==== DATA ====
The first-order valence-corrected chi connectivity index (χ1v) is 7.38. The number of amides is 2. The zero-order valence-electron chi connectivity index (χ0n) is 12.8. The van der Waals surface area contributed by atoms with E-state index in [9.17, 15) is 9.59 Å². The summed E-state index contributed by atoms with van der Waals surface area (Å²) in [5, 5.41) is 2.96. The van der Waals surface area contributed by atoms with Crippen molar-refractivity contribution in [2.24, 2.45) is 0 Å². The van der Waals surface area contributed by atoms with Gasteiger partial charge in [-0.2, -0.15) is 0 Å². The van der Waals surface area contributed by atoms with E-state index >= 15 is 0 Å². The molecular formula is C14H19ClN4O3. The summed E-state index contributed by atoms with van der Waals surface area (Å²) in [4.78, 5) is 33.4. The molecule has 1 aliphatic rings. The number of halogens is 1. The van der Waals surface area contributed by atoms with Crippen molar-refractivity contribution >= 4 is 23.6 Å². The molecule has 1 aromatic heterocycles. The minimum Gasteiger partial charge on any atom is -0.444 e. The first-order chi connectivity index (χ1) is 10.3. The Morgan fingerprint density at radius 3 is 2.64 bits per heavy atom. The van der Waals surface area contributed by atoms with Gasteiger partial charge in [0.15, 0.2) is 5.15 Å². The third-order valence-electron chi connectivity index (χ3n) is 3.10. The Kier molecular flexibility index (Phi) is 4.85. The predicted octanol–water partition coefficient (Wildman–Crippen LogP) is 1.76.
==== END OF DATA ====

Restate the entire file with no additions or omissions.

The first-order valence-corrected chi connectivity index (χ1v) is 7.38. The number of amides is 2. The zero-order valence-electron chi connectivity index (χ0n) is 12.8. The van der Waals surface area contributed by atoms with E-state index in [9.17, 15) is 9.59 Å². The summed E-state index contributed by atoms with van der Waals surface area (Å²) in [5, 5.41) is 2.96. The van der Waals surface area contributed by atoms with Crippen molar-refractivity contribution in [2.24, 2.45) is 0 Å². The van der Waals surface area contributed by atoms with Gasteiger partial charge in [-0.2, -0.15) is 0 Å². The van der Waals surface area contributed by atoms with E-state index >= 15 is 0 Å². The molecular formula is C14H19ClN4O3. The summed E-state index contributed by atoms with van der Waals surface area (Å²) in [4.78, 5) is 33.4. The molecule has 1 aliphatic rings. The number of halogens is 1. The van der Waals surface area contributed by atoms with Crippen molar-refractivity contribution >= 4 is 23.6 Å². The molecule has 1 aromatic heterocycles. The minimum Gasteiger partial charge on any atom is -0.444 e. The first-order chi connectivity index (χ1) is 10.3. The Morgan fingerprint density at radius 3 is 2.64 bits per heavy atom. The van der Waals surface area contributed by atoms with Gasteiger partial charge in [0.15, 0.2) is 5.15 Å². The third-order valence-electron chi connectivity index (χ3n) is 3.10. The Kier molecular flexibility index (Phi) is 4.85. The predicted octanol–water partition coefficient (Wildman–Crippen LogP) is 1.76.